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Wednesday, December 14, 2011

S’pore loses lustre, investors considering other options like Hong Kong

SINGAPORE: The heavier stamp duties announced last week may have already dented Singapore's standing as a major property investment destination while giving rivals such as Hong Kong a boost, said analysts.

Britain-based consultancy Black Brick Property Solutions said it has received inquiries from Asian and overseas investors who had been thinking of investing in Singapore property, but who have been deterred by the new tax rules.

Other property agencies said they expected more clients to ask about their investment options after the festive period.

The new measures unveiled last week included an extra stamp duty of 10% on a home bought by a foreigner a move expected to dampen foreign demand while increasing interest in markets such as Britain and Hong Kong that do not have restrictions on foreign buyers.

Camilla Dell, managing director of Black Brick Property Solutions, said: “Stamp duty can be significantly reduced in Britain if the property is owned in a company name. Buyers pay very little or no tax on the acquisition.” She added that the tax system was more favourable, particularly for overseas investors who pay no seller's or capital gains tax if they were not British residents. This gives them a tax break of 28% when they sell their properties.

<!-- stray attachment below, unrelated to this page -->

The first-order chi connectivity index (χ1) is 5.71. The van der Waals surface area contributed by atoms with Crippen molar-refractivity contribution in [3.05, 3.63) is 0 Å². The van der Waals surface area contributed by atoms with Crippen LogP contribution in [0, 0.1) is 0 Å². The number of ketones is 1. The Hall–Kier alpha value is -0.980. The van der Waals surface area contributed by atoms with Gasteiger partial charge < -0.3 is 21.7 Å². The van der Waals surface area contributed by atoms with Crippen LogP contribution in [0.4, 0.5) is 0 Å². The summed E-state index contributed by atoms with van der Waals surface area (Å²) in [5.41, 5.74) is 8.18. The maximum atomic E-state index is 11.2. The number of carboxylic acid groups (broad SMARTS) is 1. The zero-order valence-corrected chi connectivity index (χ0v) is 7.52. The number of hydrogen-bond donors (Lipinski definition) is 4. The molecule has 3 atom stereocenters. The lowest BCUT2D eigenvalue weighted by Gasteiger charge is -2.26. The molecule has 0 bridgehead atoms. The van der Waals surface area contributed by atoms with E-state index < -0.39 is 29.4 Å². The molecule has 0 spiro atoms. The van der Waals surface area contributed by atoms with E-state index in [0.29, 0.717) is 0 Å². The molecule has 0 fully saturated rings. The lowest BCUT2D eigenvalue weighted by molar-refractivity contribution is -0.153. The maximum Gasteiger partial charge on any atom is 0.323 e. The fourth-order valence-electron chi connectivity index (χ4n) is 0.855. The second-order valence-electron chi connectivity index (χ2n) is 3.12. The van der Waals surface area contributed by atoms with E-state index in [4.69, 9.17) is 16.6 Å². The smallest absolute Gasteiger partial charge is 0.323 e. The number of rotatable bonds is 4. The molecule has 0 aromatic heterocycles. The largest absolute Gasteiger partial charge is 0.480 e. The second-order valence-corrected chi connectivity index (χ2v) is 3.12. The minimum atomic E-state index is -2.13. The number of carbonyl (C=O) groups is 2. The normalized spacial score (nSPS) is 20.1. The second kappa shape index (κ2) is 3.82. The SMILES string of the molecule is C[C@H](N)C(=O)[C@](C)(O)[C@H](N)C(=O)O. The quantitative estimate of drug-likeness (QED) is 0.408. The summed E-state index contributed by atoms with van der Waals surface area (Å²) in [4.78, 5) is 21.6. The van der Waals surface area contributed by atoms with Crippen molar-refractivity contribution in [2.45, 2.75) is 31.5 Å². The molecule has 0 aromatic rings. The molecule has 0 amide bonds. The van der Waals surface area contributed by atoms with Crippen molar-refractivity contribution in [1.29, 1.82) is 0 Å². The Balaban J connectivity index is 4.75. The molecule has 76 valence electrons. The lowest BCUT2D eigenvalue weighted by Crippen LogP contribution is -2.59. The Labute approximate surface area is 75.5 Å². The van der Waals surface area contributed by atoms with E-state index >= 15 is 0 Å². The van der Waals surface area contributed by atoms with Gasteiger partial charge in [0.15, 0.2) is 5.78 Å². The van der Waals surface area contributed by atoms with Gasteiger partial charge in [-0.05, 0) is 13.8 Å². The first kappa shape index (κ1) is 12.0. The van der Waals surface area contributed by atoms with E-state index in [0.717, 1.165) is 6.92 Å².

Julian Sedgewick, director of international residential sales at Savills, said: “London, in particular, could stand out because of the good currency exchange rate between the pound and the dollar”. The exchange rate is 1 to about S$2.

Hong Kong is looking attractive too, because of the government's adoption of a non-intervention policy, meaning no restrictions are placed on foreign property investments. Its government also recently said it might reverse some of the property cooling curbs if the economic situation worsens.

Another spin-off from the stamp duty move could be that foreign developers and agencies might get more aggressive marketing their properties here as investors in Singapore look elsewhere, said Chua Yang Liang, head of research at Jones Lang LaSalle (JLL).

Although local and foreign investors with a short-term outlook would have more of an appetite for properties outside of Singapore now, many analysts predict that the pool of foreign buyers in Singapore would not dry up. The Straits Times

These include buyers from Indonesia, Malaysia, India and China.

“Businesses are still investing in Singapore and the country is still considered an attractive place to work, live and visit,” said Chua.

By The Straits Times Singapore

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